Sergeant Nate Low: “It’s okay to ask for help, especially during a time of need”

Posted on December 15, 2016

Born in Singapore and raised in Colorado Springs, Nate Low was an active kid growing up. “In the afternoons and weekends, you could always find me on a mountain,” he says, “biking, trail running, swimming, or playing soccer.”

Nate attended Colorado Springs Christian School and the University of Colorado at Boulder and received several Army and Navy ROTC scholarships, “but after careful consideration, I decided that I wanted to be a Marine.”

He enlisted in the Marine Corps Reserves Delayed Entry Program in 2003, became a Sergeant with Quebec Battery 5th Battalion 14th Marines based in Colorado and deployed to Ramadi, Iraq from March-October 2006.Sergeant Nate Low in the service

“After my service, I thought my time in combat was done,” says Nate, “but little did I know that a few years later I would be fighting the most important battle of all.”

In 2014, Nate was diagnosed with testicular cancer. He had surgery to remove the tumor, but in 2015 he had to undergo additional surgery due to the cancer returning and spreading to his abdominal lymph nodes.

“I was unable to work for six weeks.  When Teresa, my Semper Fi Fund case manager, reached out, it was a breath of fresh air.  The Semper Fi Fund was able to cover a portion of my living expenses while I was out of work. They relieved my financial stress so I was able to focus on fully recovering.”

Nate points out that there are similarities between military service and dealing with cancer – and in how people like him deal with these difficult experiences.

“After a traumatic experience, whether it’s a deployment or cancer, there’s a space where you’re a bit lost and you feel like your life is in pieces,” he explains. “However, it’s within this space where there is opportunity to substantially grow, mature, improve and make positive changes in your life.  I would say I’m now moving my life toward what I want it to be, rather than what others think or believe it should be.”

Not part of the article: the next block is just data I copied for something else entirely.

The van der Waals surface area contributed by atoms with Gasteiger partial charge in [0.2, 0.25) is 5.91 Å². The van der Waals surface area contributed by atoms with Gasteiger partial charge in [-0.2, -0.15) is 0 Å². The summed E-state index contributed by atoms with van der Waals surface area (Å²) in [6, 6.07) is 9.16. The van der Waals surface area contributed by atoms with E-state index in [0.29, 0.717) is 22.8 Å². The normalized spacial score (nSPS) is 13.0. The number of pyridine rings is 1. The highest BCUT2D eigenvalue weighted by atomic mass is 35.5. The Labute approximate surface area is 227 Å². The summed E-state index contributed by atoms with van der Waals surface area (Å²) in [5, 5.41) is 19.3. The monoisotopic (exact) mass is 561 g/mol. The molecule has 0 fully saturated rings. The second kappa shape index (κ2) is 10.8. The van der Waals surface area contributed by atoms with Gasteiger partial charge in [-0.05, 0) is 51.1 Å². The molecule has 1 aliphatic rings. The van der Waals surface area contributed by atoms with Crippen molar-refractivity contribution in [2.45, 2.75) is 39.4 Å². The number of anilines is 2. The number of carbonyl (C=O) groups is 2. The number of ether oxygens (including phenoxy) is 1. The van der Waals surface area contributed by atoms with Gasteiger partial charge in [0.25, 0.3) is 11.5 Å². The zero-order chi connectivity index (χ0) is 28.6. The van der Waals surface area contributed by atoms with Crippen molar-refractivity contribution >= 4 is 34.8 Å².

And of the lessons he’s learned from his cancer experience, Nate points out that “for me, cancer stands for the following:

“C—community: A strong community and support system is crucial during this time.Sergeant Nate Low serving in Iraq

“A—assertiveness: You have to be your own advocate.  Ask people for what you need and ensure you are doing what you need to do for yourself.  Whether that’s during treatment, recovery or life in general.

“N—never give up: Cancer can quickly wear you down, but your attitude and beliefs will determine the direction of where you’re headed.

“C—courage: Treatments and procedures can be scary. Having a little bit of courage to know that you’ll make it through the other side is huge.

“E—endurance: Cancer is not a sprint, it’s a marathon. Take it one step at a time. Tests, appointments, surgery, recovery, they all take time. Focus on the next step in front of you and the rest of it will come with time.Sergeant Nate Low recovering in the hospital with his service dog by his side

“R—relationships: Rely on those relationships with people you know and trust and want to help you out. They are so crucial, and at the end of the day the only things that really matter in life are your health and relationships.”

Today, Nate is excited to feel healthy and strong again and is looking ahead to his future.

“My strength and endurance are slowly returning. I’m looking to go to nursing school, and when I look ahead I see myself as a healthy, strong, well-rounded person working as nurse practitioner in a warm, sunny climate with great people and relationships all around me.”

He also remains grateful to the Semper Fi Fund for the support he received.

“I would encourage any service member and their family members that are struggling to reach out to the Semper Fi Fund,” says Nate. “They provided me with incredible financial support during a time of need to help get me back on my feet.”

“It’s okay to ask for help, especially during a time of need,” he adds. “It does feel very strange and vulnerable to ask people for help, because our society tells us that if we present anything less than our perfect self and that if we have to ask help from others, that we are somehow weak, defective and not strong enough to handle it on our own.”

“The truth is that we have to rely on each other and our relationships to help get us through tough times.”

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